Twilight – Forever love, dying love, there will be blood.
There must be something in Twilight the novel, and now Twilight the movie, that parents and youth leaders need to investigate. It has been tremendously popular and powerful in the lives of girls with whom I’ve talked, in two countries, regarding their feelings and opinions about the series and its impact on their lives. I can’t remember getting so close and deep to youth so quickly than in these conversations.
Twilight is a 2008 romantic-fantasy, vampiric film drawn from the first of a series of novels by Stephanie Meyer. They’ve proved amazingly popular with young teenage and pre-teen girls. Twilight, the novel, was followed by New Moon, Eclipse, and Breaking Dawn.
These stories trace the romance of Bella Swan and Edward Cullen, with antagonist Jacob Black becoming more important in New Moon. (A sequel’s first 12 chapters, from the standpoint of Edward rather than Bella, called Midnight Sun, was illegally posted on the Internet, which Meyer has now posted herself, unable to continue its writing right now because of its premature posting.)
In Twilight, Bella has been living with her mother, whose relationship with a new traveling husband, now sends Bella from Phoenix, Arizona to live with her father in the small town of Forks, Washington. Bella feels the emotions brought on by divorce, parents who don’t understand, and the awkward move to a new town and school. These, of course, are feelings shared by most students entering adolescence. Although Bella seems to be accepted by an outgoing, rather immature group of friends, her attention is drawn to a mysterious group of siblings who keep to themselves, move slowly and deliberatively, and never come to school on sunny days. Among them, Bella is strangely attractive to Edward Cullen, who might be described as “a hunk” or “hot”. His is a mysterious and attractive aura.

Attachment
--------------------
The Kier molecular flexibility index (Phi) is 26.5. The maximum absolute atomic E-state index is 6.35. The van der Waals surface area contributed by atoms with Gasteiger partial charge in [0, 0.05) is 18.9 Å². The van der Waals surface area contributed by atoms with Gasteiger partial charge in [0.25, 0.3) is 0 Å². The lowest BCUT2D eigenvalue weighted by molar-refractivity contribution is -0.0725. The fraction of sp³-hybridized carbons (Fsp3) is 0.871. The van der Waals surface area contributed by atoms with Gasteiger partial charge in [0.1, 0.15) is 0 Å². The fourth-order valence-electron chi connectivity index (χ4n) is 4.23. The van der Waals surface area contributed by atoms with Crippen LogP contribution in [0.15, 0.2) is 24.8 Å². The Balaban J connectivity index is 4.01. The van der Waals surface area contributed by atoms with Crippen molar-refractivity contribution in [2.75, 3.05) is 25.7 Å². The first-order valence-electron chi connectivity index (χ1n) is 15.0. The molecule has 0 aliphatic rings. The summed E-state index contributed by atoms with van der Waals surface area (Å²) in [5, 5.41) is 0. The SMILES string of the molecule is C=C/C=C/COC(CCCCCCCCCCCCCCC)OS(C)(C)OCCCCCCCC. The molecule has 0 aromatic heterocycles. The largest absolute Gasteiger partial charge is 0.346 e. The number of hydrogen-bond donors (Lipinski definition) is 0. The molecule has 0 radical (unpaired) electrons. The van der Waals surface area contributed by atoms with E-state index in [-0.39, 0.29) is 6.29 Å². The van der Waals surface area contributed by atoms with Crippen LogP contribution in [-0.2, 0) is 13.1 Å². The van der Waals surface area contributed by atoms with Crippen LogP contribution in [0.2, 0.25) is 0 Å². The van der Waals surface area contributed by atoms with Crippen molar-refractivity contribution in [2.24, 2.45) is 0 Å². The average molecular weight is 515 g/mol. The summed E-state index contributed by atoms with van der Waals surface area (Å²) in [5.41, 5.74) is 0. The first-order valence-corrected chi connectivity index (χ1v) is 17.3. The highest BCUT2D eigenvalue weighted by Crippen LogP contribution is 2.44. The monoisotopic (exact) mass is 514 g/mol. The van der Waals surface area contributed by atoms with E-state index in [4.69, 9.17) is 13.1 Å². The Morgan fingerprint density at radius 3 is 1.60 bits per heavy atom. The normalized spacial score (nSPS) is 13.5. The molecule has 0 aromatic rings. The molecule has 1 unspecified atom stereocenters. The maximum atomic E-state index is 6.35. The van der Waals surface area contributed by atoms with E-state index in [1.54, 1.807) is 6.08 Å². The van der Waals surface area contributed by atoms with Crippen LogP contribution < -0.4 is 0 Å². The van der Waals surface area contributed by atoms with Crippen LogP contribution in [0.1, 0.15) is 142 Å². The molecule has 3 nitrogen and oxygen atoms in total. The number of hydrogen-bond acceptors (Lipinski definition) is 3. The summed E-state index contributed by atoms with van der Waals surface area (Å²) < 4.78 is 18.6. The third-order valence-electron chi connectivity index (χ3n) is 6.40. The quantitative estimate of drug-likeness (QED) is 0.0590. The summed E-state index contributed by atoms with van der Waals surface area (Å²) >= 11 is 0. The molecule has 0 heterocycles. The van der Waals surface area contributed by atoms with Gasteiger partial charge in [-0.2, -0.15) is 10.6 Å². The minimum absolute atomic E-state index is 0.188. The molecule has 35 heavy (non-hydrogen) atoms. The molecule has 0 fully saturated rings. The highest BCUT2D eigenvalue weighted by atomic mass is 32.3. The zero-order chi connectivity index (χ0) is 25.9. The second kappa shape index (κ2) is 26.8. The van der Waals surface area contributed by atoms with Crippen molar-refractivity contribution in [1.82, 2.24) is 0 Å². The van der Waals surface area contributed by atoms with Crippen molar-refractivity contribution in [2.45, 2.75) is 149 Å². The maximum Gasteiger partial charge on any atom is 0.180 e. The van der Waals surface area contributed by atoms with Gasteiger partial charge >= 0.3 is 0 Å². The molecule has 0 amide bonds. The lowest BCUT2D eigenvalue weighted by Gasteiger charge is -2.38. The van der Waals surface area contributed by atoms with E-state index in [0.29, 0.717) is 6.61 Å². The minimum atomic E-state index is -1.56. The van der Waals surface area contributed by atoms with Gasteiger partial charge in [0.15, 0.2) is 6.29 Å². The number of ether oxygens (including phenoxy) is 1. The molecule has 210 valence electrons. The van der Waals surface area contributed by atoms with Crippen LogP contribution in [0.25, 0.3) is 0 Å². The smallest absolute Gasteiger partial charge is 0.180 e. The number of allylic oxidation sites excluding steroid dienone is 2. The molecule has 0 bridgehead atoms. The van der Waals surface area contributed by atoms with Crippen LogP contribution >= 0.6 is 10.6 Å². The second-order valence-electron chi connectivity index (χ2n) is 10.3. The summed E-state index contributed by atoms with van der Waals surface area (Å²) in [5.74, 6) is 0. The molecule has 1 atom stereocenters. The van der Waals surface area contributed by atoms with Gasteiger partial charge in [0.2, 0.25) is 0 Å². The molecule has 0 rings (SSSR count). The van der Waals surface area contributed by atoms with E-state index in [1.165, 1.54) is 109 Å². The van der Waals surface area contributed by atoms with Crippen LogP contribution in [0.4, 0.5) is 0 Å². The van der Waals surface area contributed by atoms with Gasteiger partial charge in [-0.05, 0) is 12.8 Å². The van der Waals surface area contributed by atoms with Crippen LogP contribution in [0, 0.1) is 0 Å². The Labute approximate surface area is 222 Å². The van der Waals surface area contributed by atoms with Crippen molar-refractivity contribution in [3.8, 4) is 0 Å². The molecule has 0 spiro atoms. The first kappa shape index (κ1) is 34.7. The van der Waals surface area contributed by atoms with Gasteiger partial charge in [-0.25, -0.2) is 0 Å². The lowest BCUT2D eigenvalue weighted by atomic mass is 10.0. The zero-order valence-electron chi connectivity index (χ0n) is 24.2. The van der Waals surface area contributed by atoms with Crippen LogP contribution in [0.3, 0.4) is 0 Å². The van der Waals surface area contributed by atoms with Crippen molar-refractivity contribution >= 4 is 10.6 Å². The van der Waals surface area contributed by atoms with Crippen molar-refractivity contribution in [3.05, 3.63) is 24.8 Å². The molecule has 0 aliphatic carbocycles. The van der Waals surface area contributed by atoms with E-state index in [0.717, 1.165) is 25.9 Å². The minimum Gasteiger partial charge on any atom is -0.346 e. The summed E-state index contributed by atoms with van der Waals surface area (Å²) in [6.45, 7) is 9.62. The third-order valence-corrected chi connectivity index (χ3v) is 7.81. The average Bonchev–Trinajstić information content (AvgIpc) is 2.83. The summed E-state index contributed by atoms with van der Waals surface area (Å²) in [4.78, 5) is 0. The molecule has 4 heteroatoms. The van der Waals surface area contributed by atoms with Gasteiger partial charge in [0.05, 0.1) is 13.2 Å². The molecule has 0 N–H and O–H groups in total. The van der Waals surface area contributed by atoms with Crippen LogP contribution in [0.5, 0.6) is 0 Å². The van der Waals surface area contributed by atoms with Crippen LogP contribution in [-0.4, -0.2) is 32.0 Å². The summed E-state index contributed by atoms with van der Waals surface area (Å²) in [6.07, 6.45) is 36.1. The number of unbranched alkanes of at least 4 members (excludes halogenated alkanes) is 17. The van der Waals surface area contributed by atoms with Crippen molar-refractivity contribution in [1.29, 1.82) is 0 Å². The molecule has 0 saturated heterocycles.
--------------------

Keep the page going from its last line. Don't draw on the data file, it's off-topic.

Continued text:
This is the story of a first high school crush, it incorporates the conflicted feelings and sense of power in knowing some else’s secret-self that friends and peers don’t share. It is a story of self-sacrifice in the name of love. And it contains the strange attraction of vampires to women and many young girls. Describing the novels, Ty Burr (The Boston Globe, 21Nov08, G6) says, “… it hit 14-year-old girls of all ages (and genders) like a hormone bomb.”
Vampires Edward Cullen and family are among the undead or living dead. Edward himself is, or has been, 108 years old, but now appears in the body of a seventeen-year-old. The Cullens are good, vegetarian vampires who drink animal rather than human blood-in contrast to Jacob Black and the Quileute tribe.
Catherine Hardwicke took on the challenge of adapting this story to film (she’s directed Thirteen,Lords of Dogtown, The Nativity Story: I was a Teenage Virgin Mary). Critical reviews of the movie are mixed. The movie runs 120 minutes and was distributed by Summit Entertainment.
Describing the film, Ty Burr (above) concludes:
Twilight is at its best when dealing with intimacy rather than plot; the love scenes are filmed in close-ups that are purposely too close, and when Edward and Bella finally kiss, the moment is as cold as it should be and as hot as it needs to be.